NSLP, defined as the
                                       NSLP subsidy value per
                                       meal for the household)
                                       x (number of school-aged
                                       children in the
                                       household) x (5 meals
                                       per week) ($)
  Potential SBP benefit               SBP only: Value of the
                                       household's potential
                                       weekly benefits from the
                                       SBP, defined as the (SBP
                                       subsidy value per meal
                                       for the household) x
                                       (number of school-aged
                                       children in the
                                       household) x (5 meals
                                       per week) ($)
  Household size                      Number of members of the
                                       household
  Proportion of household members     Number of household
                                       members aged 6 to 13
                                       years divided by
                                       household size
  Proportion of household members     Number of household
   aged 14 to 17 years                 members aged 14 to 17
                                       years divided by
                                       household size
  Respondent in nonwhite              Dummy variable indicating
                                       whether the respondent
                                       is non-white (1 = yes,
                                       0 = no)
  Single household head               Dummy variable indicating
                                       whether the household is
                                       headed by a single
                                       individual (1 = yes, 0 = no)
  Meal planner completed college     NSLP only: Dummy variable
                                       indicating whether the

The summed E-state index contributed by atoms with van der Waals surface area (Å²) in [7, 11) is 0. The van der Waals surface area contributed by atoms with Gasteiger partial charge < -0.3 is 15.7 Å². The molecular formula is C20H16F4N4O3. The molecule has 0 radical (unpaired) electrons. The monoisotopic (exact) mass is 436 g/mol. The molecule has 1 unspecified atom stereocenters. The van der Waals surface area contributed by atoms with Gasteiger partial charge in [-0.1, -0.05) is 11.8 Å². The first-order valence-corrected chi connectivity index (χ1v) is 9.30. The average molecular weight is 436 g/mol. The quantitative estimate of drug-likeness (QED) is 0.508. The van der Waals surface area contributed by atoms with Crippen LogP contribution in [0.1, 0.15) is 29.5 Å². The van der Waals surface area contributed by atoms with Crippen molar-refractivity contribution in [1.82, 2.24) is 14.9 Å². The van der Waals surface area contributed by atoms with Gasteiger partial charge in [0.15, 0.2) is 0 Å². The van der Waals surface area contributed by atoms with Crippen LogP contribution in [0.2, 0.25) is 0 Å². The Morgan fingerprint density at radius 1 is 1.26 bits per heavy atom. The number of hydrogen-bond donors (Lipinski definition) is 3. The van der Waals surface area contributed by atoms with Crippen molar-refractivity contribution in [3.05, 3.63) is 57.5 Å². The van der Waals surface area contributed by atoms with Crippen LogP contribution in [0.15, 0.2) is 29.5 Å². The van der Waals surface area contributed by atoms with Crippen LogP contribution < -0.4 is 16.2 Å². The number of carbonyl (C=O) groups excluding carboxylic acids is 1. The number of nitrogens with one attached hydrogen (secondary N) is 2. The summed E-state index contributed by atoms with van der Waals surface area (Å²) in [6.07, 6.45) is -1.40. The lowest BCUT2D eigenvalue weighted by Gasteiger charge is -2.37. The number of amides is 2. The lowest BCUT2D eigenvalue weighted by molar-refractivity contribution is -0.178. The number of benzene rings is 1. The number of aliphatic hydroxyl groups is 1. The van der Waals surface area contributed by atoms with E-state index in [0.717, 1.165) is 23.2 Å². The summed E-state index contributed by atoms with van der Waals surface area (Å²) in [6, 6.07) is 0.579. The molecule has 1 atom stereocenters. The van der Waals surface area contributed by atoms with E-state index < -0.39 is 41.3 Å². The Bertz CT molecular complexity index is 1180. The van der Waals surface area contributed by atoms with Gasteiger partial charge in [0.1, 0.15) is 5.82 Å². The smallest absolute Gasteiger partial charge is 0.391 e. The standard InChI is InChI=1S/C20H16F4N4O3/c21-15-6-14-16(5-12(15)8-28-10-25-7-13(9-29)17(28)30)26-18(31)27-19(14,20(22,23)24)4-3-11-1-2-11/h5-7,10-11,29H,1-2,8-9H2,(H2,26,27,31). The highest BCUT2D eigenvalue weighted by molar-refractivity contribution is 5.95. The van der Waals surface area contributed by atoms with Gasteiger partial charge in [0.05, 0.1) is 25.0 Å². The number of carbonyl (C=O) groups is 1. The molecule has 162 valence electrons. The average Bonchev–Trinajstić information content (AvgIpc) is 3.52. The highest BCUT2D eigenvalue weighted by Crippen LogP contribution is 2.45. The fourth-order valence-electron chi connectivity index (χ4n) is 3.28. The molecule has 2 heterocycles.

meal planner, assumed to
                                       be the female head (or
                                       male head, if no female
                                       head present), completed
                                       college (1 = yes, 0 = no)
  Meal planner employed               Dummy variable indicating
                                       whether the meal
                                       planner, assumed to be
                                       the female head (or male
                                       head, if no female head
                                       head present), was
                                       employed
                                       during the previous
                                       week (1 = yes, 0 = no)
  Adult at home for breakfast         SBP only: Dummy variable
                                       indicating whether there
                                       is an adult at
                                       home during breakfast
                                       time or school days
                                       (1 = yes, 0 = no)
  Parent decides on meal              Dummy variable
                                       indicating whether the
                                       parent decides where the
                                       target
                                       child eats the meal on
                                       school days (1 = yes, 0 = no)
  Region: North Central, South, or    Dummy variables
                                       indicating whether the
                                       household is located in
                                       the
                                       North Central, South,
                                       or West region,
                                       respectively (1 = yes,
                                       0 = no)
Urban or suburban area                NSLP only: Dummy variable
                                       indicating whether the
                                       household is located
                                       in a nonrural area
                                       (1 = yes, 0 = no)
Urban area                            SBP only: Dummy
Suburban area                          variables indicating
                                       whether the household
                                       is located
                                       in urban area of a
                                       suburban area,
                                       respectively (1 = yes,
                                       0 = no)
Poverty status of school district     Dummy variables
Low level of poverty                   indicating whether the
Moderate level of poverty              level of poverty in the
                                       school
                                       district in which the
                                       household is located is
                                       low (0-11.9 percent of
                                       children below the
                                       poverty line) or
                                       moderate (12-24.9
                                       percent of the
                                       children below the
                                       poverty line),
                                       respectively (1 = yes,
                                       0 = no)